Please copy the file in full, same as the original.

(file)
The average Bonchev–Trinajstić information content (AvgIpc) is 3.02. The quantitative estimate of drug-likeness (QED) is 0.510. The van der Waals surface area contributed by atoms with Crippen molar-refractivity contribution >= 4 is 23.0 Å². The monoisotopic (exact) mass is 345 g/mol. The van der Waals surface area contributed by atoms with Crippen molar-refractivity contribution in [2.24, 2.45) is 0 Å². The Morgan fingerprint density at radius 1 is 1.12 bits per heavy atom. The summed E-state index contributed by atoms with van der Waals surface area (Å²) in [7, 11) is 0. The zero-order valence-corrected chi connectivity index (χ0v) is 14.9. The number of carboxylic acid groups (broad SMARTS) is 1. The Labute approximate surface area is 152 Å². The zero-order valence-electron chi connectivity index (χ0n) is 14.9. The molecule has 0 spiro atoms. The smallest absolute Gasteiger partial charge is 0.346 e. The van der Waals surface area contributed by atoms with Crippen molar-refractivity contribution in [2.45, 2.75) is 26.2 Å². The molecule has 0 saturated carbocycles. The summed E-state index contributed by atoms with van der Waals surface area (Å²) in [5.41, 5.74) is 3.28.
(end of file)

The average Bonchev–Trinajstić information content (AvgIpc) is 3.02. The quantitative estimate of drug-likeness (QED) is 0.510. The van der Waals surface area contributed by atoms with Crippen molar-refractivity contribution >= 4 is 23.0 Å². The monoisotopic (exact) mass is 345 g/mol. The van der Waals surface area contributed by atoms with Crippen molar-refractivity contribution in [2.24, 2.45) is 0 Å². The Morgan fingerprint density at radius 1 is 1.12 bits per heavy atom. The summed E-state index contributed by atoms with van der Waals surface area (Å²) in [7, 11) is 0. The zero-order valence-corrected chi connectivity index (χ0v) is 14.9. The number of carboxylic acid groups (broad SMARTS) is 1. The Labute approximate surface area is 152 Å². The zero-order valence-electron chi connectivity index (χ0n) is 14.9. The molecule has 0 spiro atoms. The smallest absolute Gasteiger partial charge is 0.346 e. The van der Waals surface area contributed by atoms with Crippen molar-refractivity contribution in [2.45, 2.75) is 26.2 Å². The molecule has 0 saturated carbocycles. The summed E-state index contributed by atoms with van der Waals surface area (Å²) in [5.41, 5.74) is 3.28.